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Home economics: answering your property questions


Couple need a mortgage to downsize their home

Couple need a mortgage to downsize their home

Couple need a mortgage to downsize their home

Our expert answers your property questions.

Question: I am 53, my husband 46, both in permanent jobs. We want to down-size our house and need a mortgage but our current provider, EBS, will only offer a 12-year term to bring me to 65. This makes the repayments too expensive. Is there a better provider who will let the term run to age 70 or a policy to cover the extra five years?  Surely with the pension age pushed to 68 loan repayments can reflect this or is there a policy to cover the difference?

Sinead replies: Down-sizing normally frees up cash rather than requiring it, so I'm assuming you are considering moving to a different area with higher house prices and you may need to reassess this. No bank really wants pensioners paying back loans; there's an immediate drop in income and therefore your capacity to repay is constrained, although it didn't bother them too much during the boom, with many elderly now reaping the cost of that action. Associated costs like life cover also become more expensive.

KBC will mortgage to age 68, or whenever your retirement date is, but I'd talk to a broker first about negotiating the term and reasons for it in any event. Karl Deeter of Irish Mortgage Brokers says the difference in stretching borrowings of say, €100,000 from 15 to 18 years is €89 a month. But if you have no kids left and little outgoings, I can't see how it would be a deal breaker. There's no policy that I'm aware of which will mitigate the gap. Consider the reasons for the extra mortgage and whether you could downsize nearer home first and get an estate agent to do a proper valuation for advice.

Question: Mum died last year following my father's death the previous year. It has been a traumatic time but my brothers and I have decided to put the house up for sale as none of us wishes to buy it. We're concerned with the knowledge it is an 'executor sale' might affect the price achieved. Does this have to be disclosed? The house is in a good part of South Dublin but in a little disrepair.

Sinead replies: I'm sorry for your recent bereavements. Selling the family home is always traumatic, but it's good to see your siblings are in agreement and that your mother left a will - so many cases go to court intestate and it can cause real problems down the line when families come to make this difficult decision.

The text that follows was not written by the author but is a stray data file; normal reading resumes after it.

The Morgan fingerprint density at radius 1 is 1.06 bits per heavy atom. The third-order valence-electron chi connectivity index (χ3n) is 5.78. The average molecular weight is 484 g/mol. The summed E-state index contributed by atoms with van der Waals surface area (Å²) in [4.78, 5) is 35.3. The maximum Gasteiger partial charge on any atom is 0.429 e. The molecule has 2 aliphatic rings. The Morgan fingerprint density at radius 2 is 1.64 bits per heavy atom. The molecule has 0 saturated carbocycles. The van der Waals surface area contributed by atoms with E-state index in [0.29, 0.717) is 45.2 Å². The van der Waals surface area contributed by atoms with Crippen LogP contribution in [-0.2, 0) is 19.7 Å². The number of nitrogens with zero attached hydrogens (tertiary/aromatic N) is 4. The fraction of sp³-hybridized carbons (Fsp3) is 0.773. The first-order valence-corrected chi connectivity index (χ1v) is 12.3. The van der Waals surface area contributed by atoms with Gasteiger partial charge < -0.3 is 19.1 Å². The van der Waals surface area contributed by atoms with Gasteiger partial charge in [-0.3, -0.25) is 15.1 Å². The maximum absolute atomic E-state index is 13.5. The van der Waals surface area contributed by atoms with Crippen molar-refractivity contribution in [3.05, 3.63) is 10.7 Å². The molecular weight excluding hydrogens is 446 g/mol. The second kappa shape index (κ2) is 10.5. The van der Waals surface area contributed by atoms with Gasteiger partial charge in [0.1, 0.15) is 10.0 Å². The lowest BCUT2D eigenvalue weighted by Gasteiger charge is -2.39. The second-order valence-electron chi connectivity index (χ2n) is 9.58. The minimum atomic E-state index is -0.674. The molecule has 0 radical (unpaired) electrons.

There is no legal requirement to announce in advance that the sale is from an executor says solicitor Susan Cosgrove of Cosgrove Gaynard. However, she adds that it will become clear once contracts are exchanged, but by then the property will be sale agreed. You will need to tell the estate agent, as they'll have to be assured that you have the authority to sell the house. S/he won't be obliged to pass along this information to prospective buyers.

In terms of the sale itself, you could do worse than get the property ready to achieve a better price. Clearing out old furniture, giving it a lick of paint and a good clean can go a long way to making viewers feel better about the house.

Bear in mind that as executors, if there is an Inheritance Tax issue you need to have this sorted within one year of the date of your mother's death. You don't say how the proceeds are to be split from the estate, but a son/daughter comes under the Class A threshold which means the first €225,000 is tax free, as long as no other gifts or inheritances have been taken.

The Ryan Review

Michael Noonan doesn't trust us. We may not all have partied, but he believes a fair chunk of us can't wait to blow up the balloons and pop the champagne again - he needs to start playing 'bad cop' again before we lose the run of ourselves.

When the Central Bank brought in their recent new deposit requirement, Noonan was asked by many in the media if an indemnity insurance to cover part of the difference - a deposit insurance scheme like they have in other countries - was a good idea.

This means a portion of the risk on borrowing is insured against another price drop in the property market. At the time he seemed to think it was a good idea and said so.

It seemed like a solution to the problems facing people getting on the housing ladder and putting them off borrowing elsewhere to get their 20pc deposit together.

However, proposals to allow such cover would have to have been put through in the recent Finance Bill to make it possible, but it wasn't in there. So now the insurance sector has been prevented from designing the indemnity product.

The initial idea hinged on the fact the insurance industry would take the fallout. However, it soon became apparent that in the past the insurance sector itself had to be bailed out when it over reached.

Someone must have had a few choice words in his ear down at the Central Bank. Words like 'ICI', 'PMPA' and 'Quinn' perhaps? Because we know all too well bailouts are not limited to banks.

Indo Property